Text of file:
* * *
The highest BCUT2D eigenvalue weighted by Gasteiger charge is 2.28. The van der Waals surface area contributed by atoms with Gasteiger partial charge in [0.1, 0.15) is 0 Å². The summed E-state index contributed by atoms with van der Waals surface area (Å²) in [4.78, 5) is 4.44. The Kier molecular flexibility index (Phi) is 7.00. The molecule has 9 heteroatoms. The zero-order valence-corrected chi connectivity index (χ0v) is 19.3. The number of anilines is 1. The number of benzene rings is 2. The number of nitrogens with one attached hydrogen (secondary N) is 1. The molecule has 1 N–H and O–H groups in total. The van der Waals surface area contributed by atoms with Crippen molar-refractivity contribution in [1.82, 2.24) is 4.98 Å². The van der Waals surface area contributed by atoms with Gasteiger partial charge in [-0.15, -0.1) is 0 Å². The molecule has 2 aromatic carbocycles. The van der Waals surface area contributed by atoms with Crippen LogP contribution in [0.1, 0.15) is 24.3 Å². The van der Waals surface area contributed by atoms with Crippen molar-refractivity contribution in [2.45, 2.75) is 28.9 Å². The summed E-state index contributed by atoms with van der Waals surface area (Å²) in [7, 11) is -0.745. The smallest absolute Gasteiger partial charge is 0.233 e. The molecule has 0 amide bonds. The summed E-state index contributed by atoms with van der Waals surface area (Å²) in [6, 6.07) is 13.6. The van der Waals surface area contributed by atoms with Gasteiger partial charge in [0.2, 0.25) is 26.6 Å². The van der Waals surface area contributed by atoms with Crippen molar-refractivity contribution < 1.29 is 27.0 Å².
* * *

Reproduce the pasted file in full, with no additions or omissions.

The highest BCUT2D eigenvalue weighted by Gasteiger charge is 2.28. The van der Waals surface area contributed by atoms with Gasteiger partial charge in [0.1, 0.15) is 0 Å². The summed E-state index contributed by atoms with van der Waals surface area (Å²) in [4.78, 5) is 4.44. The Kier molecular flexibility index (Phi) is 7.00. The molecule has 9 heteroatoms. The zero-order valence-corrected chi connectivity index (χ0v) is 19.3. The number of anilines is 1. The number of benzene rings is 2. The number of nitrogens with one attached hydrogen (secondary N) is 1. The molecule has 1 N–H and O–H groups in total. The van der Waals surface area contributed by atoms with Crippen molar-refractivity contribution in [1.82, 2.24) is 4.98 Å². The van der Waals surface area contributed by atoms with Gasteiger partial charge in [-0.15, -0.1) is 0 Å². The molecule has 2 aromatic carbocycles. The van der Waals surface area contributed by atoms with Crippen LogP contribution in [0.1, 0.15) is 24.3 Å². The van der Waals surface area contributed by atoms with Crippen molar-refractivity contribution in [2.45, 2.75) is 28.9 Å². The summed E-state index contributed by atoms with van der Waals surface area (Å²) in [7, 11) is -0.745. The smallest absolute Gasteiger partial charge is 0.233 e. The molecule has 0 amide bonds. The summed E-state index contributed by atoms with van der Waals surface area (Å²) in [6, 6.07) is 13.6. The van der Waals surface area contributed by atoms with Gasteiger partial charge in [0.2, 0.25) is 26.6 Å². The van der Waals surface area contributed by atoms with Crippen molar-refractivity contribution < 1.29 is 27.0 Å².